Shuttlecock Woes

Ankle Sprains- Although still wanting in detailed statistical studies, some research papers have shown that on an average, ankle sprains constitute more than half of all reported badminton injuries. An ankles sprain can be described as the stretching and or tearing of ligaments and muscles in the ankle. In extreme cases, there may also be damage to tendons, bones and other joint tissues. The resulting bleeding within tissues can cause sudden edema and swelling of the ankle, which in third degree sprains, often takes more than 6 months to heal completely. Ankle sprains are accidental in 99% of the incidences and happen when the player lands on his partner’s foot or on the floor with his own foot turned inwards, outwards or flexed. The extremely quick directional changes required during badminton, often cause the feet to roll over or twist, resulting in a sprained ankle. Fatigue, extra body weight and shoes with more than normal ‘grip’ are frequent contributors to such injuries.

Meniscus Tear- This also goes by the layman-friendly alias ‘Torn Cartilage Knee Injury’ and is as painful as a sprained ankle. During the intricate footwork required during a badminton game, the meniscus or cartilage, which provides a soft cushioning between the thigh and shin bones, sometimes ruptures, causing pain in the joint-line of the knee, swelling and inability to flex the leg completely. This may sometimes also be accompanied by an injured or totally ruptured ligament, which increases the pain factor and healing time. Normally, the swelling and pain settles down easily for most people. However for some sportspersons, the knee can become prone to knee locking or ‘giving way’, in which case, surgery is required.

Muscle Strain- Unexpected movements, such as a sudden overhead smash, may put muscles in various parts of the body under pressure, thereby causing a disruption of fibres in the affected muscle. This can result in pain, swelling, bruising and in extreme case, loss of function. Muscles commonly affected are the hamstring, knee, shoulder and calf, to name a few.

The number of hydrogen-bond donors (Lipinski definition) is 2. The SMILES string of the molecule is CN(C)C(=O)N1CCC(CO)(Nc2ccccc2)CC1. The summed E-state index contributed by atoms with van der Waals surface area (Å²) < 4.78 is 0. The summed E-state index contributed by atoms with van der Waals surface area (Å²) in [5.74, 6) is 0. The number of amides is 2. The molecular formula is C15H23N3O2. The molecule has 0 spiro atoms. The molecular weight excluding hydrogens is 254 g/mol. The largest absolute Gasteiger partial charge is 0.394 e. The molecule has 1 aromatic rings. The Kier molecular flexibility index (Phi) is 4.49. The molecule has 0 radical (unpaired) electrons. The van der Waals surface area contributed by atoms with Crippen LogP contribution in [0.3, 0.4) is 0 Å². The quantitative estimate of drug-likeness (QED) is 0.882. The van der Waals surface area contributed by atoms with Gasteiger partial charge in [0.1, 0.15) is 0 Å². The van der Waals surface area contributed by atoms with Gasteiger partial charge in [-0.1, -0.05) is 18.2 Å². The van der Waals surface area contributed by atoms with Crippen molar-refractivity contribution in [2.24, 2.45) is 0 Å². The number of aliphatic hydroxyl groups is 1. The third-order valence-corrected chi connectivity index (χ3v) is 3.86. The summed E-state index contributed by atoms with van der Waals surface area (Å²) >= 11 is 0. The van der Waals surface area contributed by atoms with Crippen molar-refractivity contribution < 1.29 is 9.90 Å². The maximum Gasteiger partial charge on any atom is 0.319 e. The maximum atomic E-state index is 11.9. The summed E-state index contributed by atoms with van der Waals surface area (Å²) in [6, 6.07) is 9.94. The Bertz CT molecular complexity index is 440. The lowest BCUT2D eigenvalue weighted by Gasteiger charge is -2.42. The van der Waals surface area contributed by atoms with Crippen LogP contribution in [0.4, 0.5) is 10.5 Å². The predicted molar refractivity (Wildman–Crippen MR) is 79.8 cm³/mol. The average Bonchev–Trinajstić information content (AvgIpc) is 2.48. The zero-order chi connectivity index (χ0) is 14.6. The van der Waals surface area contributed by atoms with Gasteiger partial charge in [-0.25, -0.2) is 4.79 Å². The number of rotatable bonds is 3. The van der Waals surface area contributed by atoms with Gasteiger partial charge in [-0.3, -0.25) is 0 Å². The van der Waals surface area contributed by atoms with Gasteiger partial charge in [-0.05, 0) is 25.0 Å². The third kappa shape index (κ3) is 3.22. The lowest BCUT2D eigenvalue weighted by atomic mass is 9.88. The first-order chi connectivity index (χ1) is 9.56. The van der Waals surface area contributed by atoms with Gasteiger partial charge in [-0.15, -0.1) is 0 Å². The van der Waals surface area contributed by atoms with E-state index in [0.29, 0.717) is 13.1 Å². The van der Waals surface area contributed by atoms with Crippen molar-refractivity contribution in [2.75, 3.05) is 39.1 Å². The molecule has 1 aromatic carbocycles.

Ocular hurt- A Malaysian study reportedly called badminton the ‘sport which presented the greatest ocular hazard in Malaysia’. Another Canadian study backed up these claims saying that 30-58% of all eye injuries in Canada caused by racquet sports were attributed to badminton. This may seem funny to a layman, since a shuttlecock looks anything but devious, with its lightweight feathery appearance, compared to the heavier balls used in tennis and squash. Although the frequency of eye injuries on an average is more in squash than in badminton, the latter does account for injuries which are greater in severity. This is partly because the bottom round of the shuttlecock fits into the eye orbit and also because of the extremely high speeds achieved during badminton. Badminton is widely considered to be the fastest racquet sport in the world and shuttlecocks have been known to reach speeds of more than 300 km/hour. On 25 September 2009, Malaysia’s Tan Boon Heong set the international smash record of 421 km/hour in the men’s double’s category at the Japan Open 2009. This is 1/3rd the speed of sound at sea level, so one can imagine the effect of a shuttlecock travelling at that speed and hitting one’s eye. It would be painful to say the least.

Fractures- Fractures are fairly rare in badminton, although some have been reported. They normally happen when another player’s racquet hits a player’s arm or leg or if the player himself falls down heavily or if another player missteps and falls/steps on him/her.